by Ron Giles
Snapper are New Zealand’s most popular sport fish — the most-targeted species for the majority of New Zealanders by virtue of its distribution.
Snapper are found all around the North Island. Further south, they occur mostly around the top third of the South Island; only venturing further south in the warmth of summer.
Snapper vary greatly in habits and growth rates, depending on where they are found. West Coast snapper usually grow more quickly and end up much larger but fish numbers are relatively low.
On the east coast, fish are more numerous, but grow more slowly. In the Hauraki Gulf a legal 30cm fish may be nine years old; on Auckland’s west coast, a similar fish might be just three or four years of age.
In general, growth is faster in warmer, northern parts of the snapper’s range, but very large fish are often taken at the extremities of distribution, since such large animals are better able to tolerate marginal conditions.
The average size of snapper is around 1-2kg, but may be bigger or smaller in certain areas or in some years. Really big specimens reach 15kg and can put up an impressive fight. Larger fish tend to avoid the daylight hours, especially in the shallows, and most success with the bigger fish will be had at dawn or dusk.
Snapper eat almost any animal matter, including molluscs (shellfish, squid and octopi), crustaceans (crabs, shrimps, barnacles and crayfish), other invertebrates (worms, starfish, sea urchins) and fish. They frequent most bottom types and operate throughout the water column, though most of their time is spent near the sea floor.
Breeding takes place in moderate depths in wide, sheltered bays once the water temperature nudges 18°C. Breeding fish gather in dense aggregations in mid-water.
The Hauraki Gulf, Bay of Islands, Doubtless Bay, Bay of Plenty, Hawke Bay, Taranaki Bight, Tasman and Golden Bays are recognised snapper breeding venues.
Recreational fishers target breeding fish and the ‘schooling season’ is marked in many snapper fishing calendars. Big breeding fish are hungry and aggressive, making them easy to catch, so it’s important not to be greedy.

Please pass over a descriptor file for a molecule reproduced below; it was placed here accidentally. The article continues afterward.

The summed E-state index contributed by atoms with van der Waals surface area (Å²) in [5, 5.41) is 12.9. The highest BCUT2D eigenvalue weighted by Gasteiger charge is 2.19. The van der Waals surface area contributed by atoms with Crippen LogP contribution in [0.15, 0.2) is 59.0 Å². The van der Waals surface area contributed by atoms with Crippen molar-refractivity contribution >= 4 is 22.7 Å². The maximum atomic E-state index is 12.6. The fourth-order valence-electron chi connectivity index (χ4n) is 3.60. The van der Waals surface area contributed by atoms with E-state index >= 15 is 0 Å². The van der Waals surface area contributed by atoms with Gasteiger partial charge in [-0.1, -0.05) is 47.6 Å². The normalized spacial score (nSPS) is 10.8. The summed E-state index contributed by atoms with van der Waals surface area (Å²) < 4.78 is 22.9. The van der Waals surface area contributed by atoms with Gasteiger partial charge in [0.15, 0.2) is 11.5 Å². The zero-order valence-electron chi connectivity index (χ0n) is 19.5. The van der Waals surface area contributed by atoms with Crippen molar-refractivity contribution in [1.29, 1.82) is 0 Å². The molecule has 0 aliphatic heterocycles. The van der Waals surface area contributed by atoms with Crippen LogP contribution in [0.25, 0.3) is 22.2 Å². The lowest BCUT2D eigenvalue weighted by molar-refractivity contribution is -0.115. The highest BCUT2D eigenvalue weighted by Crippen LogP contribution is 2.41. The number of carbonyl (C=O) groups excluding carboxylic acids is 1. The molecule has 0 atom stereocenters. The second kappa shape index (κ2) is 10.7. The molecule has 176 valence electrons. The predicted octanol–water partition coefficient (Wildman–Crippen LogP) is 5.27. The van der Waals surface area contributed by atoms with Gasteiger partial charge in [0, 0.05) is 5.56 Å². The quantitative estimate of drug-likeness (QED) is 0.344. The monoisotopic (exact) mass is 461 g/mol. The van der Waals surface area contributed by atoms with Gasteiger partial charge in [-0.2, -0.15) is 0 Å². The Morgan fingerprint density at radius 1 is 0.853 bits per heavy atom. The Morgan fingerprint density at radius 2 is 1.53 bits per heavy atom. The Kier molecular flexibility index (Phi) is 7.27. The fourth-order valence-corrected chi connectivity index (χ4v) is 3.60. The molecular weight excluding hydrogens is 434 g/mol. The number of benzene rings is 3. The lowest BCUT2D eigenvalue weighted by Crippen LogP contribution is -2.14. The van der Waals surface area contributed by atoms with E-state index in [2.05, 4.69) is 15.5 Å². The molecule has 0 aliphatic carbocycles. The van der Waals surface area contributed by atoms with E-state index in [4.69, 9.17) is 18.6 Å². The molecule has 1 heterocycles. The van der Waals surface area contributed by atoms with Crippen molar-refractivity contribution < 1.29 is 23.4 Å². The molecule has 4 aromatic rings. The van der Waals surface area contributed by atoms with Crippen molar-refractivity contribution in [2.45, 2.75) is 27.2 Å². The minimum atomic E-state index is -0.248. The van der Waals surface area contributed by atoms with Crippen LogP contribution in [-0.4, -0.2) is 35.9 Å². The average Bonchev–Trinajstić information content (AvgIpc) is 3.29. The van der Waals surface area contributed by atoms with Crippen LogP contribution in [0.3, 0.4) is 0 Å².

Within their preferred range, snapper will be found on almost every reef, and in every suitable harbour and channel. They will enter very shallow water, especially at night, and also inhabit reefs and broken foul in 100m of water. They can be taken from the shore or from boats of all sizes.
The methods of catching snapper are as varied as the waters where they are caught. The most common method is by baitfishing and that used to be mainly with a ledger rig - a sinker at the bottom and two loops of the trace where the hooks are attached. Substituting the loops with Flasher rigs proved hugely successful, although more than two Flasher hooks is not recommended due to the likelihood of tangling. There is nothing worse than having a school of snapper below your boat; all going hungry while you are untangling a rig.
Two soft baiting rods
A nice day on the Waitemata Harbour - fishing the Rangitoto Channel
Flasher rig - one of the most common ways to catch snapper
One of the most productive ways of catching big snapper is 'straylining'. With this method, a whole pilchard or a butterflied fresh baitfish is skewered onto a size 6-8 suicide type hook. Depending on the strength of the current, a small ball sinker is threaded onto the trace so it sits above the hook. A second 'keeper' hook is often used below the sinker to provide added hooking capability. The rig is cast out behind the baot and allowed to drift down to the sea bottom. The rod is loaded into a rod holder and left with the reel set on clicker drag only. When the clicker goes mad, the rod is picked up and the fish is allowed to run. Striking too early, when the fish is only 'mouthing' the bait can see the bail pulled out of the snapper's mouth. When the line starts slowing out of the reel, a strong upward strike should see a solid hook up. That lack of resistance when the bait is taken, is why big fish are more likely to take a straylined bait.
These days, there has been a huge trend to soft baiting and lure fishing. Many anglers do not even take bait with them on a fishing excursion but rely solely on articial baits like the Gulp range of soft baits. These baits are threaded onto a lead-headed hook; the weight of the lead depending on the depth being fished and the speed of the current. More on softbaiting here.
Hard-bodied lure fishing has also become popular in recent years. There are a wide range of lures used from Sebile hard body through to Shimano Lucanus and Bottom Ship metal lures plus the newer 'micro jigs'.
Bottom ship lures
Lucanus jig lures